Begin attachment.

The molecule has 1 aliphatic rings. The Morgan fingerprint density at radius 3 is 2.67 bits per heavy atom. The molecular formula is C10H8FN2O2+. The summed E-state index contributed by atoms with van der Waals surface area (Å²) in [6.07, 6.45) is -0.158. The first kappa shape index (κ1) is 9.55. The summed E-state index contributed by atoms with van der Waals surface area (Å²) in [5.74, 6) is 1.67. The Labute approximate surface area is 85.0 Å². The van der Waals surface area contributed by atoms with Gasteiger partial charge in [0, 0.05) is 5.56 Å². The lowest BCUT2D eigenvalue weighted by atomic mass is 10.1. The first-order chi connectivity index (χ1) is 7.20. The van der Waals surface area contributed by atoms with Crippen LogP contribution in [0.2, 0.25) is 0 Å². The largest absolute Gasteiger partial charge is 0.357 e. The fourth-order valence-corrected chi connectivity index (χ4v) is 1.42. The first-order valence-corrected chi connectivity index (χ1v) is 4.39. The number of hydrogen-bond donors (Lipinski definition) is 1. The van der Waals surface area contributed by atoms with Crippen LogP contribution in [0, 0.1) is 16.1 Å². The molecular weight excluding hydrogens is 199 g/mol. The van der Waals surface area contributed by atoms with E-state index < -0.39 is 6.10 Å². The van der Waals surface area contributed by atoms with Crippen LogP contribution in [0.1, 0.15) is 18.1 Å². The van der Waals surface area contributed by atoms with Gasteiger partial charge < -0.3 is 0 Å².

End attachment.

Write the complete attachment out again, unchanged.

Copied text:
The molecule has 1 aliphatic rings. The Morgan fingerprint density at radius 3 is 2.67 bits per heavy atom. The molecular formula is C10H8FN2O2+. The summed E-state index contributed by atoms with van der Waals surface area (Å²) in [6.07, 6.45) is -0.158. The first kappa shape index (κ1) is 9.55. The summed E-state index contributed by atoms with van der Waals surface area (Å²) in [5.74, 6) is 1.67. The Labute approximate surface area is 85.0 Å². The van der Waals surface area contributed by atoms with Gasteiger partial charge in [0, 0.05) is 5.56 Å². The lowest BCUT2D eigenvalue weighted by atomic mass is 10.1. The first-order chi connectivity index (χ1) is 7.20. The van der Waals surface area contributed by atoms with Crippen LogP contribution in [0.2, 0.25) is 0 Å². The largest absolute Gasteiger partial charge is 0.357 e. The fourth-order valence-corrected chi connectivity index (χ4v) is 1.42. The first-order valence-corrected chi connectivity index (χ1v) is 4.39. The number of hydrogen-bond donors (Lipinski definition) is 1. The van der Waals surface area contributed by atoms with Crippen LogP contribution in [0, 0.1) is 16.1 Å². The molecular weight excluding hydrogens is 199 g/mol. The van der Waals surface area contributed by atoms with E-state index < -0.39 is 6.10 Å². The van der Waals surface area contributed by atoms with Crippen LogP contribution in [0.1, 0.15) is 18.1 Å². The van der Waals surface area contributed by atoms with Gasteiger partial charge < -0.3 is 0 Å².